Monday, May 16, 2011

Bye, Bye Butterflies

It started when five tiny caterpillars, less than a half inch in length, took up residence in Ms. Haney's first grade classroom. Even though the classroom's volunteer, Ms. Flaherty, explained that these little guys were going to turn into Painted Lady butterflies, it seemed almost impossible. Yet, every time the kids peeked into their cage, the caterpillars were eating. And growing. And eating some more.

Then one day they inched their way upwards. They attached themselves to the paper top. Soon the caterpillars’ skin split open, revealing a shiny green case underneath—the chrysalis. This would protect them as they changed into butterflies. See them up there!

If kids staring at them would have helped, those Painted Ladies would have hatched in less then a day. But nature has its own timetable, so the caterpillars needed seven to ten days to hatch into butterflies. While the kids waited, they read books like The Very Hungry Caterpillar by Eric Carle.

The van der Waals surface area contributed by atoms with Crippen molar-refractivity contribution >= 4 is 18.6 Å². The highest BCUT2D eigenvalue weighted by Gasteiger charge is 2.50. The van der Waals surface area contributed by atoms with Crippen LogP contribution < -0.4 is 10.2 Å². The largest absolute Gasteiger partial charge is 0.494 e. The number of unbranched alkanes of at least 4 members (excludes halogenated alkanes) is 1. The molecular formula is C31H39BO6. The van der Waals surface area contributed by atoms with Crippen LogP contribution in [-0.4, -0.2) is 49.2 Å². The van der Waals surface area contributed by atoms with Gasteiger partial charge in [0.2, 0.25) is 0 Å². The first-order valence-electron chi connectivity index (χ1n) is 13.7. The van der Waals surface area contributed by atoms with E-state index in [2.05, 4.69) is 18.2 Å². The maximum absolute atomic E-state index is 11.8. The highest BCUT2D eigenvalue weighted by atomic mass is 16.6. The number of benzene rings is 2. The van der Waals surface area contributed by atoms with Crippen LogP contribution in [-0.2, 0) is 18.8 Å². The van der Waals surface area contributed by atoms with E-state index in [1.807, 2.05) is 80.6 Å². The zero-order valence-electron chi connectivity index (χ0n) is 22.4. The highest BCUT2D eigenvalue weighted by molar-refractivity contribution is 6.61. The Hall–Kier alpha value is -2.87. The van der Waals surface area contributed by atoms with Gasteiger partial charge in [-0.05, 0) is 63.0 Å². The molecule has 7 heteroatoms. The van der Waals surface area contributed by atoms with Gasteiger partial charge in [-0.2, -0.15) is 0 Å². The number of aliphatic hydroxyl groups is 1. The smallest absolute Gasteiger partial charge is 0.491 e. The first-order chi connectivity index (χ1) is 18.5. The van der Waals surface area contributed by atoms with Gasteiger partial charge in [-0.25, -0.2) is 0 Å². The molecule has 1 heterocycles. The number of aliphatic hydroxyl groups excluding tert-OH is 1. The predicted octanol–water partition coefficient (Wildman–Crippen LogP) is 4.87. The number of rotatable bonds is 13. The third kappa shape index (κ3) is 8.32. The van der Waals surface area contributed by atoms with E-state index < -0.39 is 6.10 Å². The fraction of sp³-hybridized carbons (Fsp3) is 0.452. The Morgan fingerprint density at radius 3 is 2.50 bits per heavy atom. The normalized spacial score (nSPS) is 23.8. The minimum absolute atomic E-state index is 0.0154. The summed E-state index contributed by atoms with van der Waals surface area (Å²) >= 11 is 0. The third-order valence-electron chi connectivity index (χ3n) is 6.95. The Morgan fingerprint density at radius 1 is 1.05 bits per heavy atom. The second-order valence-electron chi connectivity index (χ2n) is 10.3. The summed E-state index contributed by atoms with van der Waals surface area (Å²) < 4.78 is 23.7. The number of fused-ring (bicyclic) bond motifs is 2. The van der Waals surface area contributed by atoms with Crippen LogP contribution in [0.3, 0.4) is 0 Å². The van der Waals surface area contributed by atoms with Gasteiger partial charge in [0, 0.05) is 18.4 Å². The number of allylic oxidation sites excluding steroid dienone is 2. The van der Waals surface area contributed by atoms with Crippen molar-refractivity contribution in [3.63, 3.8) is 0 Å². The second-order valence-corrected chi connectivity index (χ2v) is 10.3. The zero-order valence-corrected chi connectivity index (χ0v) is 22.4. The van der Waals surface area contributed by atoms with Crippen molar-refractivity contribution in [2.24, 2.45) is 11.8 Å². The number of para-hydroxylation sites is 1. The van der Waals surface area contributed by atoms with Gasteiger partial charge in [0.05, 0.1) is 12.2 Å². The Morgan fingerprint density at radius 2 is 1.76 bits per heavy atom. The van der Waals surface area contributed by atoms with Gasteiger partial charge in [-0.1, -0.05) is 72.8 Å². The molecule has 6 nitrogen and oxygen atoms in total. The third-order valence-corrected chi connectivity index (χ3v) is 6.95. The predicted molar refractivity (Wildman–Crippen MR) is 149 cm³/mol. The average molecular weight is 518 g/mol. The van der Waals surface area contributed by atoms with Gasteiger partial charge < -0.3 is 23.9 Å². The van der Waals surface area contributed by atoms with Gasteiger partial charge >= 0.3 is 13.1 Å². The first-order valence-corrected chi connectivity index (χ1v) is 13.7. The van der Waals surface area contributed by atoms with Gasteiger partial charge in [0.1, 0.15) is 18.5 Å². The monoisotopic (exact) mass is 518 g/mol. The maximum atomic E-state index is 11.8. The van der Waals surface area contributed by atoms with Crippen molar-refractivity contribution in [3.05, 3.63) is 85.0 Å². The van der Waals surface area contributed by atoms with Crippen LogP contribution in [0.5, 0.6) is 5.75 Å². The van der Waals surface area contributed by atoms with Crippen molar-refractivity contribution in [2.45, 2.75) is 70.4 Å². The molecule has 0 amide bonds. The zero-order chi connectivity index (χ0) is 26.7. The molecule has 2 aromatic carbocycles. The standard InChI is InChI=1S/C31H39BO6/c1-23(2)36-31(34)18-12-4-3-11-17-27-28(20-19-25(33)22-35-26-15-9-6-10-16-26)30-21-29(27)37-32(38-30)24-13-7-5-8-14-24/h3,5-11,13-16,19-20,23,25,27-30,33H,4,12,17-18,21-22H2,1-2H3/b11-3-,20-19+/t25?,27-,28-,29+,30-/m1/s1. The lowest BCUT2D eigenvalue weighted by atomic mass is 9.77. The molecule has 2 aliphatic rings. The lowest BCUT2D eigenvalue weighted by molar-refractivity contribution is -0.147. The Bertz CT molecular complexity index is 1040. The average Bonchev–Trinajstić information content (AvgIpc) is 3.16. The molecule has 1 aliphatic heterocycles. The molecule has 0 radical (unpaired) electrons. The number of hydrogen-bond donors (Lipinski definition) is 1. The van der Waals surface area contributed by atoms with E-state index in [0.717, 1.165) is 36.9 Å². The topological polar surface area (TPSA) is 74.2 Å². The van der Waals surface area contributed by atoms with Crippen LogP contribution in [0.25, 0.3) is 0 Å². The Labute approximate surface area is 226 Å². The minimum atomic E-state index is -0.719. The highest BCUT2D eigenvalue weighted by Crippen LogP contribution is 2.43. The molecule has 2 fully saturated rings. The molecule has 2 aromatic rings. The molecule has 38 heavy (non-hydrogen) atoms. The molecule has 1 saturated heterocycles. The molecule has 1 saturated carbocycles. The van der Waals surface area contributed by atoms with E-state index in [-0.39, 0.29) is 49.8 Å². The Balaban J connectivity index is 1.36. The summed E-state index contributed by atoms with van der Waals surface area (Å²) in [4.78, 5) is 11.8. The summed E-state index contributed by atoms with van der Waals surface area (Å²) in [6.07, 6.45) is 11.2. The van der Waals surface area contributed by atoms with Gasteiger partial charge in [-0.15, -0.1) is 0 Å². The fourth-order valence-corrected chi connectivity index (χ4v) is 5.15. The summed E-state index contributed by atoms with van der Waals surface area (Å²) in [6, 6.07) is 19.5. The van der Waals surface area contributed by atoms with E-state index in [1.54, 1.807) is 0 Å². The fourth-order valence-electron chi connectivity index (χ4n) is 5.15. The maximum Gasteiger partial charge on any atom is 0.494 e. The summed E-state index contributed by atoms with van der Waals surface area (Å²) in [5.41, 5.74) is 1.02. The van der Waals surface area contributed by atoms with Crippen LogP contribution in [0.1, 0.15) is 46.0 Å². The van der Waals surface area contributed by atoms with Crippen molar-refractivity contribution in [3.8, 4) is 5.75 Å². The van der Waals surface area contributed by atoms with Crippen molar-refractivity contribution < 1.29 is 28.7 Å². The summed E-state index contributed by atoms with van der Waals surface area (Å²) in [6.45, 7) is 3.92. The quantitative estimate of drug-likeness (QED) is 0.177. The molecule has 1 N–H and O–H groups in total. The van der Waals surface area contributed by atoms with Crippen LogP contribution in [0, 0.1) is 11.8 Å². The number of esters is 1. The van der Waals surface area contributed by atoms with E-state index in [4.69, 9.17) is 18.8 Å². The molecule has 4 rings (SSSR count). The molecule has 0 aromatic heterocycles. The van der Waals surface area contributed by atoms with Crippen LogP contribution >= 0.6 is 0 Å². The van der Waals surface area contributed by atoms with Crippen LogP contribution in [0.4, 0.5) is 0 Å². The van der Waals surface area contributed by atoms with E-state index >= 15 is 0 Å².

Suddenly a chrysalis began to vibrate! And then another! And another! The kids got so excited, they began to vibrate themselves. Then the first butterfly broke free. Its wings were soft and crumpled. It was tried from all that hard work but slowly unfolded its wings to dry.

Soon the first butterfly had four companions. Ms. Flaherty dipped some carnations in sugar water so the butterflies could have something to eat.

The kids knew they were going to have to let the butterflies go free. Sometimes it's hard to let go of something or someone important. So all the kids wrote goodbye letters to the Painted Ladies.

Last Thursday was the Big Day. The kids gathered in a circle in the schoolyard's Science Garden. They each took turns saying goodbye. Some of the kids read their letters. Others said, "I'll miss you!" Or, "Have a nice trip!"

Then Ms. Flaherty opened the cage and the first butterfly crawled onto her finger. All the kids hoped a butterfly would come to them and sometimes it did!

And then they were off. "Goodbye butterfly." "Have a nice trip!"

This is already a long post. So we'll publish some of the kids' butterfly letters another time soon.